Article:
Trains run smokebox-first downhill with loaded trains from Diantou and tender-first with the empties. Scenery is very good, without being as mind-boggling as the Wangshiwa line.
We have now proved that the CNR line 24D northwest from Yao Xian to
Qianhezhen does NOT link up with the Huangling Coal Co line at Diantou, as
shown in most smaller books of Chinese maps. Quail got it right, and the
chinks got it wrong. The connection with the Mei-Qi line (Quail 24D) seems to have been suggested by an apparent error in the Nelles Northern China map. Local enquiries corroborated this observation. The line between the town at Diantou and the mine was not explored because of security considerations - the mines are said to be worked in part by prison labour.
The CNR line running NE of Yao Xian does not actually visit Huangling City but runs east of there to link up with the coal line up at Qinjiachuan, where to confuse things the station only, has been renamed Huangdiling or Huangling, in honour of the first emperor who is buried in a huge complex back in Huangling City proper. The coal feeds the large oil industry etc. a couple of kms north of Qinjiachuan, but the QJ's dont actually go there - CNR diesels perform the short shunts instead. The coal line does have a crossing station called Huangling Xi back on the western side of Huangling City itself. I think this is the only crossing point on the Coal Co line.
|QJ (in traffic)||6532, 6652, 6694, 6698|
|QJ (dead)||2314 (1973? - 8-wheel tender), 6504 (workshop), 6719 (Datong, 1984), 7160 (1987)|
|DF4||7708, 7709 (Dalian, 2004)|
At the time of our visit, there were up to 4 return workings a day.
Access to Diantou is by 2 toll roads after the southern exit at Huangling from the motorway from Tongchuan - the 'quick' way (right-hand branch) and the lineside way (left-hand).
The Yulong binguan in Diantou (about 160 yuan) was well appointed and very comfortable - on a par with the Red Rose Hotel in Tongchuan (but without an in-house restaurant).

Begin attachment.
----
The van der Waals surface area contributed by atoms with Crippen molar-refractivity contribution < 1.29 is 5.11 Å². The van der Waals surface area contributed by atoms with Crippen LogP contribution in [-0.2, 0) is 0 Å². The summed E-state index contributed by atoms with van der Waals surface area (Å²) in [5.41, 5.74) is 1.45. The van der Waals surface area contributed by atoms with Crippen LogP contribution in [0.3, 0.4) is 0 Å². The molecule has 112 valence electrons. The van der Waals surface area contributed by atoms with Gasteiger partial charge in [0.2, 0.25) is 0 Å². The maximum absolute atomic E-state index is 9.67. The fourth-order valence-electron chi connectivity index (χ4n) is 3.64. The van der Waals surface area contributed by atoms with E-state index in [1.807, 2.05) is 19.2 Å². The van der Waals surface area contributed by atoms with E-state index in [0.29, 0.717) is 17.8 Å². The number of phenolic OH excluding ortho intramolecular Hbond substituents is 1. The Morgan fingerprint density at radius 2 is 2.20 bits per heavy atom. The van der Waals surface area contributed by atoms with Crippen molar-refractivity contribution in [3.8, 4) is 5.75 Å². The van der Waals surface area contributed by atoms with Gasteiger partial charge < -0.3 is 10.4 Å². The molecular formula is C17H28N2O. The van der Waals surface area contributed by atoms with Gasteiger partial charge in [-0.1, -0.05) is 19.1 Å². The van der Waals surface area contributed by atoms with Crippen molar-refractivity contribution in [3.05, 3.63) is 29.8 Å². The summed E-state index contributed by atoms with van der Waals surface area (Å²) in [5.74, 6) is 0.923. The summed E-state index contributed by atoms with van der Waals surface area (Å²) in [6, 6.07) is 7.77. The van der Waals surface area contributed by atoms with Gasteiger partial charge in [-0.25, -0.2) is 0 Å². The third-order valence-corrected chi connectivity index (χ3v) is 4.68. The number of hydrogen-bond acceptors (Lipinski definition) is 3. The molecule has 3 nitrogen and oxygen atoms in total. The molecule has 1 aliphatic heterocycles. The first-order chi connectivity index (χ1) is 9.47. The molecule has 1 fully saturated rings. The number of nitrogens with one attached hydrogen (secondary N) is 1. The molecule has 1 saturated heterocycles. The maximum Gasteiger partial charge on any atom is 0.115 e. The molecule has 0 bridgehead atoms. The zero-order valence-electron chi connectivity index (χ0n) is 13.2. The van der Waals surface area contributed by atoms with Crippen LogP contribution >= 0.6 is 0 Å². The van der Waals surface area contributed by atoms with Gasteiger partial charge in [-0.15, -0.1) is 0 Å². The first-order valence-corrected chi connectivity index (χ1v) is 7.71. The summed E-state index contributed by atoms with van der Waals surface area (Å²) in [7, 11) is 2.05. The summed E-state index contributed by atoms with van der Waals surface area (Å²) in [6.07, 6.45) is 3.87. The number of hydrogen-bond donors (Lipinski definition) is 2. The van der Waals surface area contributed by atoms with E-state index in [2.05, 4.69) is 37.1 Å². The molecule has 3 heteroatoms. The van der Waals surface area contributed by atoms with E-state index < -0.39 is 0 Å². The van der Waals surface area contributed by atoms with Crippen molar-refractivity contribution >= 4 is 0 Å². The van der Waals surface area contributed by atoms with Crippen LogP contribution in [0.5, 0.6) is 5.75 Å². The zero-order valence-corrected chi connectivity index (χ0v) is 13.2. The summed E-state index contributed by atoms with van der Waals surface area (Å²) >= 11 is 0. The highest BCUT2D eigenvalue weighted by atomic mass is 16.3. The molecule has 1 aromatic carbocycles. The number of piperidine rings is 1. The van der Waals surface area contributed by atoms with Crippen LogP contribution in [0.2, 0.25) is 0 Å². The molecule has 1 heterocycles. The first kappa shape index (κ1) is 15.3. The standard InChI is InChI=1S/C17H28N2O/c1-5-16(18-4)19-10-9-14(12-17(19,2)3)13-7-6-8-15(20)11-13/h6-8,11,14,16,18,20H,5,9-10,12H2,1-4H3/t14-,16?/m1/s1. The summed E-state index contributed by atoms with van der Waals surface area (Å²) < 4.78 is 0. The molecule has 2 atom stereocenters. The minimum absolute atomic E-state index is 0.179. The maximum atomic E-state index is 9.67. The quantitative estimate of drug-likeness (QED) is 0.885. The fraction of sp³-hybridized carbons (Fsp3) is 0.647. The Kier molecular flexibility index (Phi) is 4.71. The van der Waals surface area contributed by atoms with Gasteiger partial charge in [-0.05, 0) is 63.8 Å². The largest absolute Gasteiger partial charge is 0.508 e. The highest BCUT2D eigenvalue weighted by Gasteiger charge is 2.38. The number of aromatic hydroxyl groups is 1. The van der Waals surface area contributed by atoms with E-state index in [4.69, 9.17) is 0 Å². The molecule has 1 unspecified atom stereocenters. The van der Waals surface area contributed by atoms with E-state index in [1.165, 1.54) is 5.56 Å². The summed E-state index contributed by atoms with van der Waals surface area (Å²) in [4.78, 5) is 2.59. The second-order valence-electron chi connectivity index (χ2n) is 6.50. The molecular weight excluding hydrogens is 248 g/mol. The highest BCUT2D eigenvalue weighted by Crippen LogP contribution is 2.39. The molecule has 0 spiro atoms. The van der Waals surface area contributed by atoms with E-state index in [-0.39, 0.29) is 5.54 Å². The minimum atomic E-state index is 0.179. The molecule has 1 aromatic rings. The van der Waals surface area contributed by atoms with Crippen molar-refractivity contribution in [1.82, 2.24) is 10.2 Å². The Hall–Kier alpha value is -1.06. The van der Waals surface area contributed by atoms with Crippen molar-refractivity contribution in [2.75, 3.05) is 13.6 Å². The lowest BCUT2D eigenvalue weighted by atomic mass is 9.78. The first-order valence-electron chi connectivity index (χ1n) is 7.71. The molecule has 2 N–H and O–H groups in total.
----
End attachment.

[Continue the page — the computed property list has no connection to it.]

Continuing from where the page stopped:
Shooting commenced just after 0800 at the discharge point in Yinghao town (which is found more easily by referring to the text of Rob Dickinson's description than by looking for the conveyor shown on his map, because the conveyor is underground).
An empty train was standing ready to depart in the run-around track. On the arrival of a full train, the loco of the full detached from its train and banked the empty out of the shed and onto the main line before going to the turning facility and then returning to attach to the other end of its train. Once its wagons were empty, it departed from the unloading track.
Soon thereafter, it caught up with the first train near Houying and ran a short distance behind it (and both trains were able to be photographed broadside on in convoy) to the junction at Xiangyang, where a third loco appeared from the depot at Huangmeng. After some shunting, both road locos departed to Huangmeng for servicing and crew changes (a bit late, it seems) and the third loco set off for the mine at Liangwa. The locos involved appeared to be 013, 014 and 003 (but there was some confusion about this, engendered by loco/tender mismatches).
As well as seeing a number of mainline runs, we were also treated to two instances of double-heading from the mine to the junction, one of the road locos going to the mine some time after the branchline loco had gone there.
Another interesting feature of the line (but not particularly photographically rewarding) is the bridge over the new expressway We were received very cordially at Huangmeng and given entree to the workshops, where 017 was under heavy repair. Not all of the locos seen are accounted for in this note: further details later.
Approaching Yinghao by road in a hired vehicle, the nearest exits from the Sanmenxia-Luoyang Expressway are at Guanyintang (to the west) and Mianchi (to the east). The accommodation at Yinghao described by Rob as 'perfectly adequate' was rated by our accommodation committee as basic. (It depends on how much broken toilet seats and the lack of heating matter to you.) The more fastidious may prefer the offerings in Mianchi, about 12 km away.
Despite disagreeing with Rob on the hotel, our group fully endorses his enthusiasm for this great little line.